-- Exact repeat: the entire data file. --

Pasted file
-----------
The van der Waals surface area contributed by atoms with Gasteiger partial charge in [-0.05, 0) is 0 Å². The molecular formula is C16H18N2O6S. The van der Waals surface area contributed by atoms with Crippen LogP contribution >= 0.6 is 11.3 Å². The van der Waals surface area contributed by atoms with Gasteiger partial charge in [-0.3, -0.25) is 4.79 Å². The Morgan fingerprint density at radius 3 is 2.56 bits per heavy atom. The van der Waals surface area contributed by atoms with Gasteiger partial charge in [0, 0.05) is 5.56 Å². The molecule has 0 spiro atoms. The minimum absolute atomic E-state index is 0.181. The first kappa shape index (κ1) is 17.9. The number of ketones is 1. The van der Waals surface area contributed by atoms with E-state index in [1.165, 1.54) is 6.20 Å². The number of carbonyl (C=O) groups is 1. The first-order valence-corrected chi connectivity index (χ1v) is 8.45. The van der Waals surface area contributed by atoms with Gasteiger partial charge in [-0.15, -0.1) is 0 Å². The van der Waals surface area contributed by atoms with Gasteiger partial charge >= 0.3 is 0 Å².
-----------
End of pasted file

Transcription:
The van der Waals surface area contributed by atoms with Gasteiger partial charge in [-0.05, 0) is 0 Å². The molecular formula is C16H18N2O6S. The van der Waals surface area contributed by atoms with Crippen LogP contribution >= 0.6 is 11.3 Å². The van der Waals surface area contributed by atoms with Gasteiger partial charge in [-0.3, -0.25) is 4.79 Å². The Morgan fingerprint density at radius 3 is 2.56 bits per heavy atom. The van der Waals surface area contributed by atoms with Gasteiger partial charge in [0, 0.05) is 5.56 Å². The molecule has 0 spiro atoms. The minimum absolute atomic E-state index is 0.181. The first kappa shape index (κ1) is 17.9. The number of ketones is 1. The van der Waals surface area contributed by atoms with E-state index in [1.165, 1.54) is 6.20 Å². The number of carbonyl (C=O) groups is 1. The first-order valence-corrected chi connectivity index (χ1v) is 8.45. The van der Waals surface area contributed by atoms with Gasteiger partial charge in [-0.15, -0.1) is 0 Å². The van der Waals surface area contributed by atoms with Gasteiger partial charge >= 0.3 is 0 Å².